My advice to founders is to take capital only on terms that set them up to succeed, at realistic valuations that set up achievable growth expectations.
This minimizes the risk that founders will struggle to raise further capital or lose leverage with potential investors and raise on increasingly sub-optimal terms. Too often, this causes the slow death of the startup.
Colin: You mentioned “macroeconomic” effects that impact valuation and funding. We’re in the third year of the COVID pandemic. How do you think the pandemic has affected funding terms?
Andrea: Until the recent changes in the macroeconomic environment, VCs awash with capital put significant upward pressure on valuations. Investors were seeing lower returns from other assets classes like listed stocks and bonds and there was a big shift of capital to venture.
Increasingly, VC funds had large amounts of capital to deploy and competition for investments escalated. So, valuations went up and other deal terms loosened. It was a startup’s market to raise capital.
Now, the market has changed. Downward pressure on big technology company valuations has filtered down to early-stage startups and many investors are sitting on their capital to “wait and see” what happens in the markets, making it harder for startups to raise funds.
For Jelix, this is an opportunity. We are as excited as ever to invest in extraordinary founders and their startups. Rather than focusing on dilution, I believe that smart founders recognize the importance of a long-term mutually beneficial relationship with their investor.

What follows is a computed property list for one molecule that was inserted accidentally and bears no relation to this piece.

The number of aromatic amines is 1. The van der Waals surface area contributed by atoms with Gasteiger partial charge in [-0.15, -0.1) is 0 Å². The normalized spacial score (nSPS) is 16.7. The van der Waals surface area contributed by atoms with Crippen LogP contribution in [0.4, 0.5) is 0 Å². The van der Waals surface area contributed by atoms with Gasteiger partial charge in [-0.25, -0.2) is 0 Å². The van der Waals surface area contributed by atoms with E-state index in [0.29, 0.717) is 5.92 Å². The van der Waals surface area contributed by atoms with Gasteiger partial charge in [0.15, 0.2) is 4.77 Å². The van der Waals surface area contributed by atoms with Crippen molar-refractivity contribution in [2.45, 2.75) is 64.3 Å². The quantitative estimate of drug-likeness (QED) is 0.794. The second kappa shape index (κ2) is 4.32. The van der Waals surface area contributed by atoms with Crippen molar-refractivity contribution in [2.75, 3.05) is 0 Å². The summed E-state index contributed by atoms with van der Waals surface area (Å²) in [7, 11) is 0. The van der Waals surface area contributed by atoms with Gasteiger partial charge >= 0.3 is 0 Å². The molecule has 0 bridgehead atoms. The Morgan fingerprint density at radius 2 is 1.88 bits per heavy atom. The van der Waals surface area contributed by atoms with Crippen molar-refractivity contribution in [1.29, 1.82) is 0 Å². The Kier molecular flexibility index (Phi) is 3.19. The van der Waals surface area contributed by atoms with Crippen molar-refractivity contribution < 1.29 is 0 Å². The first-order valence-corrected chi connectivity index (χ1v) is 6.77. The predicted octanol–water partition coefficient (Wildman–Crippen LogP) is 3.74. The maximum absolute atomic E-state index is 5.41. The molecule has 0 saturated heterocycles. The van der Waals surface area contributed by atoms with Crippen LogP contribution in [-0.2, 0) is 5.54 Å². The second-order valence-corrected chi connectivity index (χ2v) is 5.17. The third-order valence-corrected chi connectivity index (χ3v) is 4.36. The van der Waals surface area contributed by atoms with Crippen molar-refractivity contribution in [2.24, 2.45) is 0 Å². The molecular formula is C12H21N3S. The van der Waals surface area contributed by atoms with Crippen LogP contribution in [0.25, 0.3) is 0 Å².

Statistically, early founder/investor relationships last longer than most marriages. Wise founders ask themselves the same question that wise investors ask: Am I confident that I can build a mutually trusting long-term relationship with these people? As an investor I want to be confident that when times are tough our portfolio founders will pick up the phone to us first, trusting that we will do our best to help.
Colin: I always recommend to founders that they talk to their prospective next round investors informally a long time before they’re ready to raise their round. Do you have any advice for founders on when to make contact with investors?
Andrea: I like to meet founders early, even 6 to 12 months before their capital raise. This provides the opportunity for us to get to know each other and for me to track their progress and for both parties to decide whether the fit is right.
Colin: We all know startups are risky, but in your experience what approach do successful founders take to manage risk?
Andrea: Early in my career, I was a professional climber, so I am particularly sensitive to risk.
I think doing a startup is a bit like approaching a climb. You need to be prepared to accept that there’s risk involved, but good climbers will do everything they can to research the route and understand the risks in advance, create a plan that attempts to mitigate the most serious risks, execute the climb as flawlessly as possible, and be prepared to deviate from the plan when required.
It is not dissimilar for a startup founder.
Founders need to identify the biggest risks and plan, execute and regularly evaluate risk management. Then, founders need to be able to identify changes in the risk landscape and adjust their plan accordingly.
If a founder is unable to identify the major risks to their business, then they are flying blind. Startups must move fast, but that doesn’t mean throwing caution to the wind. The best founders I’ve backed are incredibly diligent and have always done a ton of research before they make strategic decisions.